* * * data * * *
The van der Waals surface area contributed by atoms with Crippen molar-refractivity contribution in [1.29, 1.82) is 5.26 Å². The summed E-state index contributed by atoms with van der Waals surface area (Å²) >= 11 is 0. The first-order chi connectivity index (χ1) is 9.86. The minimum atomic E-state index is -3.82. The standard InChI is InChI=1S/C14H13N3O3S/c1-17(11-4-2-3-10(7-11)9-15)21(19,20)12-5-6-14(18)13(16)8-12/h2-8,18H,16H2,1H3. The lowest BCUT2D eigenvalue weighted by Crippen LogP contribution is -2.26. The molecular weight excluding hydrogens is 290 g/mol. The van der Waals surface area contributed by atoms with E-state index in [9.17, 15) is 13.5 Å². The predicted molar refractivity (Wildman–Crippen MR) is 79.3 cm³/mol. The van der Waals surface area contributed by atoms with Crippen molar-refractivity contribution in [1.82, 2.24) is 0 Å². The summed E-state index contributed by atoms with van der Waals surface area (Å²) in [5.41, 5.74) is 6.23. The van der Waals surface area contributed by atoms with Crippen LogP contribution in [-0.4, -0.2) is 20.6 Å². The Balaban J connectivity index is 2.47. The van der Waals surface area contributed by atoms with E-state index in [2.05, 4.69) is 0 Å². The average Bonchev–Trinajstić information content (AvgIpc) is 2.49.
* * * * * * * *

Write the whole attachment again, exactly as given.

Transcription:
The van der Waals surface area contributed by atoms with Crippen molar-refractivity contribution in [1.29, 1.82) is 5.26 Å². The summed E-state index contributed by atoms with van der Waals surface area (Å²) >= 11 is 0. The first-order chi connectivity index (χ1) is 9.86. The minimum atomic E-state index is -3.82. The standard InChI is InChI=1S/C14H13N3O3S/c1-17(11-4-2-3-10(7-11)9-15)21(19,20)12-5-6-14(18)13(16)8-12/h2-8,18H,16H2,1H3. The lowest BCUT2D eigenvalue weighted by Crippen LogP contribution is -2.26. The molecular weight excluding hydrogens is 290 g/mol. The van der Waals surface area contributed by atoms with E-state index in [9.17, 15) is 13.5 Å². The predicted molar refractivity (Wildman–Crippen MR) is 79.3 cm³/mol. The van der Waals surface area contributed by atoms with Crippen molar-refractivity contribution in [1.82, 2.24) is 0 Å². The summed E-state index contributed by atoms with van der Waals surface area (Å²) in [5.41, 5.74) is 6.23. The van der Waals surface area contributed by atoms with Crippen LogP contribution in [-0.4, -0.2) is 20.6 Å². The Balaban J connectivity index is 2.47. The van der Waals surface area contributed by atoms with E-state index in [2.05, 4.69) is 0 Å². The average Bonchev–Trinajstić information content (AvgIpc) is 2.49.